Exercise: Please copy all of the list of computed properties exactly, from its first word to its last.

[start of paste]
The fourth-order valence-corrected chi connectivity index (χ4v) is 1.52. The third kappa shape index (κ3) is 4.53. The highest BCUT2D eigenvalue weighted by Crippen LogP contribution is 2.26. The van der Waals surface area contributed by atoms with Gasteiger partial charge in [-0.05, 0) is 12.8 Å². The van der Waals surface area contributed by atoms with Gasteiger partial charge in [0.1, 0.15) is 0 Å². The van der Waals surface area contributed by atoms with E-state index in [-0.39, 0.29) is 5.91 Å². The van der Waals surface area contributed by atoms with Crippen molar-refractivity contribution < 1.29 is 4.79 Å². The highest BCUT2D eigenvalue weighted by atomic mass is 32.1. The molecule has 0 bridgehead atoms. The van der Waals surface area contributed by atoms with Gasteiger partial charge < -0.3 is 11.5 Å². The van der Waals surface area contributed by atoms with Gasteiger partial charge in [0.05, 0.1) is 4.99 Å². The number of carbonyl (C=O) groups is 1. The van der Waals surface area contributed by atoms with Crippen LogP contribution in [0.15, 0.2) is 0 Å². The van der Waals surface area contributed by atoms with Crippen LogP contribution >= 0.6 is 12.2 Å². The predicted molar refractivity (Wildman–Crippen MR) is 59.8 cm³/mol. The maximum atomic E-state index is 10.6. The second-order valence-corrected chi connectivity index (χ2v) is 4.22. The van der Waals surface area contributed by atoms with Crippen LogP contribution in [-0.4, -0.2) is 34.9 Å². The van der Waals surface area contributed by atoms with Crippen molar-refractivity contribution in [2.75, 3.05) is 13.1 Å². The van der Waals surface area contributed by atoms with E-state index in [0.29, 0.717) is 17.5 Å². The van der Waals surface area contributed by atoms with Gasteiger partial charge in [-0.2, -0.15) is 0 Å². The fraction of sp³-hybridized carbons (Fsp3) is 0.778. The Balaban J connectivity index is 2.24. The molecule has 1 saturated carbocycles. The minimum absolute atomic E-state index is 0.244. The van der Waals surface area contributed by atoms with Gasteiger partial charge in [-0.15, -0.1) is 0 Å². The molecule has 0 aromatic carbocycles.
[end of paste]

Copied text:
The fourth-order valence-corrected chi connectivity index (χ4v) is 1.52. The third kappa shape index (κ3) is 4.53. The highest BCUT2D eigenvalue weighted by Crippen LogP contribution is 2.26. The van der Waals surface area contributed by atoms with Gasteiger partial charge in [-0.05, 0) is 12.8 Å². The van der Waals surface area contributed by atoms with Gasteiger partial charge in [0.1, 0.15) is 0 Å². The van der Waals surface area contributed by atoms with E-state index in [-0.39, 0.29) is 5.91 Å². The van der Waals surface area contributed by atoms with Crippen molar-refractivity contribution < 1.29 is 4.79 Å². The highest BCUT2D eigenvalue weighted by atomic mass is 32.1. The molecule has 0 bridgehead atoms. The van der Waals surface area contributed by atoms with Gasteiger partial charge < -0.3 is 11.5 Å². The van der Waals surface area contributed by atoms with Gasteiger partial charge in [0.05, 0.1) is 4.99 Å². The number of carbonyl (C=O) groups is 1. The van der Waals surface area contributed by atoms with Crippen LogP contribution in [0.15, 0.2) is 0 Å². The van der Waals surface area contributed by atoms with Crippen LogP contribution >= 0.6 is 12.2 Å². The predicted molar refractivity (Wildman–Crippen MR) is 59.8 cm³/mol. The maximum atomic E-state index is 10.6. The second-order valence-corrected chi connectivity index (χ2v) is 4.22. The van der Waals surface area contributed by atoms with Crippen LogP contribution in [-0.4, -0.2) is 34.9 Å². The van der Waals surface area contributed by atoms with Crippen molar-refractivity contribution in [2.75, 3.05) is 13.1 Å². The van der Waals surface area contributed by atoms with E-state index in [0.29, 0.717) is 17.5 Å². The van der Waals surface area contributed by atoms with Gasteiger partial charge in [-0.2, -0.15) is 0 Å². The fraction of sp³-hybridized carbons (Fsp3) is 0.778. The Balaban J connectivity index is 2.24. The molecule has 1 saturated carbocycles. The minimum absolute atomic E-state index is 0.244. The van der Waals surface area contributed by atoms with Gasteiger partial charge in [-0.15, -0.1) is 0 Å². The molecule has 0 aromatic carbocycles.